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Friday, November 4, 2011

Let's Redistribute The Wealth, But How?

John Heubusch is the executive director of the Ronald Reagan Presidential Foundation and Library. Here he uncovers one method of wealth redistribution that has not yet been discussed.

If one can find a central theme of the Occupy Wall Street movement, and its offshoots scattered around the country, it would be this: American capitalism is working for 1% of the people, but the other 99% are out of luck. While the OWS crowd might imagine that this is a novel criticism, blaming the rich isn’t exactly new. In fact, President Obama’s famous line to Joe the Plumber from the 2008 campaign perfectly encapsulates the OWS argument: “I think when you spread the wealth around, it’s good for everybody.”

But the idea that wealth in society ought to be balanced obviously goes back a lot further than that. In 1848, Karl Marx wrote, “From each according to his ability, To each according to his need.” A “From – To” statement of principle, like a mathematical formula, demands at its root a distributive, or in this case, “redistributive” property. The OWS crowd and Obama might differ from Marx on the means of the redistribution, but not on the logic behind it.

In any case, the Occu-Party, as its name suggests, has no intention of leaving Wall Street and the downtown areas of dozens of cities until the wealth distribution they are calling for actually occurs. So let’s indulge them for a moment and imagine how this, in practice, would happen. Under one scenario, one can imagine hedge fund managers, brokers, and bond traders – the One Percenters – giving in and throwing their bonuses and shareholder dividends out the windows onto Zuccotti Park to the gathered throngs clamoring below.

How much money would be redistributed if the Occu-Partiers shook the proverbial money trees at Goldman Sachs, Citigroup, and the like? At the height of the OWS movement on the weekend of October 15, as many as 70,000 occupiers came out across America to demonstrate in support of the redistribution cause. If one presumes, say, $100,000 for each occupier — good work if you can get it — was sufficient redistribution and would satisfy the gathered crowds on that day, then $7 billion would need to be loaded in buckets to rain down upon the Occu-Partiers on a peak redistribution day.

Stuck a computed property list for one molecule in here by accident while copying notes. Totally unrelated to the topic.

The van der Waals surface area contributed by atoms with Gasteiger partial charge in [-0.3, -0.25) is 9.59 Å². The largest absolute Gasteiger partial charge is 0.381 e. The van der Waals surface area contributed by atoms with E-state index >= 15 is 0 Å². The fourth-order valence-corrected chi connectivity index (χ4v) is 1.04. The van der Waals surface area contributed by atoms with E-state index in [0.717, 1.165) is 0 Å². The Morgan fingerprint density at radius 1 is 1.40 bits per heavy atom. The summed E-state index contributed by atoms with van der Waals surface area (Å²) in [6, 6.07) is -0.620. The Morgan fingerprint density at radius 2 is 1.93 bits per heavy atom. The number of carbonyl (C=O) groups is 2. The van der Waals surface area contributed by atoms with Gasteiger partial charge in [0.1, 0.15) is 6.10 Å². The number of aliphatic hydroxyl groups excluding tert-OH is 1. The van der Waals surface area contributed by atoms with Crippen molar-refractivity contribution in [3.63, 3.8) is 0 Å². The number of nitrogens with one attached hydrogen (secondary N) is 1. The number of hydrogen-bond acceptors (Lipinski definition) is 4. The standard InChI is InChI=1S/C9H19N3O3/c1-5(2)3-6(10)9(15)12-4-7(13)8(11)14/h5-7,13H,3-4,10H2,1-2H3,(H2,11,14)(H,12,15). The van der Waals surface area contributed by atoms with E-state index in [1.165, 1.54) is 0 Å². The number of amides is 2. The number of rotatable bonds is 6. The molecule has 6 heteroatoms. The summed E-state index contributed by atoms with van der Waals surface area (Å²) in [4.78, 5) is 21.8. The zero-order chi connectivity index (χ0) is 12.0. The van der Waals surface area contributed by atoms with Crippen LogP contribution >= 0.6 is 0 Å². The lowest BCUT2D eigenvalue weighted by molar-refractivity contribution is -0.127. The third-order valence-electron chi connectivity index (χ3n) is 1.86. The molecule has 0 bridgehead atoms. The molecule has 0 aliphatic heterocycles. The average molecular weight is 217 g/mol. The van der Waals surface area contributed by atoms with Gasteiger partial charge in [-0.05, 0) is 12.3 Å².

Unfortunately, this Wall Street version of Mardi Gras – but with money instead of beads — would be the most inefficient way to redistribute the wealth. Heaving that much money from all the windows across all the cities involved would take all day – and there’s no guarantee that all would get their “fair share.” There must be a more efficient way to redistribute such a massive amount of wealth. There would need to be. Once Wall Street literally begins to shower people with cash from skyscrapers, and word is out that $100,000 is available to every Occu-Partier on hand, the crowd will surely grow.

It turns out there is. The federal government is now spending at a rate of $3.5 trillion per year on thousands of redistribution programs, which equates to $9.8 billion per day. That is almost $3 billion per day more than what the One Percenters would be pouring on the heads of the protesters. And, if history is any guide, there’s no real limit to how much money Washington bureaucrats can throw out the window on any given day. In fact, it’s increasing all the time.

Obviously, employing Washington to get the redistribution job done is much more efficient. But is it the most efficient?

Turns out, no, not by a long shot. One idea would be to ask all the Occu-Partiers to gather their hemp tents and bongo drums and move to the lawns outside the Bureau of Engraving and Printing in either Washington, D.C., or Ft. Worth, Texas, – so that the redistribution can take place directly where the money is actually printed, cutting out the bureaucrat middlemen altogether. The lines might be long, but when one factors in the inefficiencies of the U.S. Postal Service, there is no doubt the Occu-Partiers would get their money faster.

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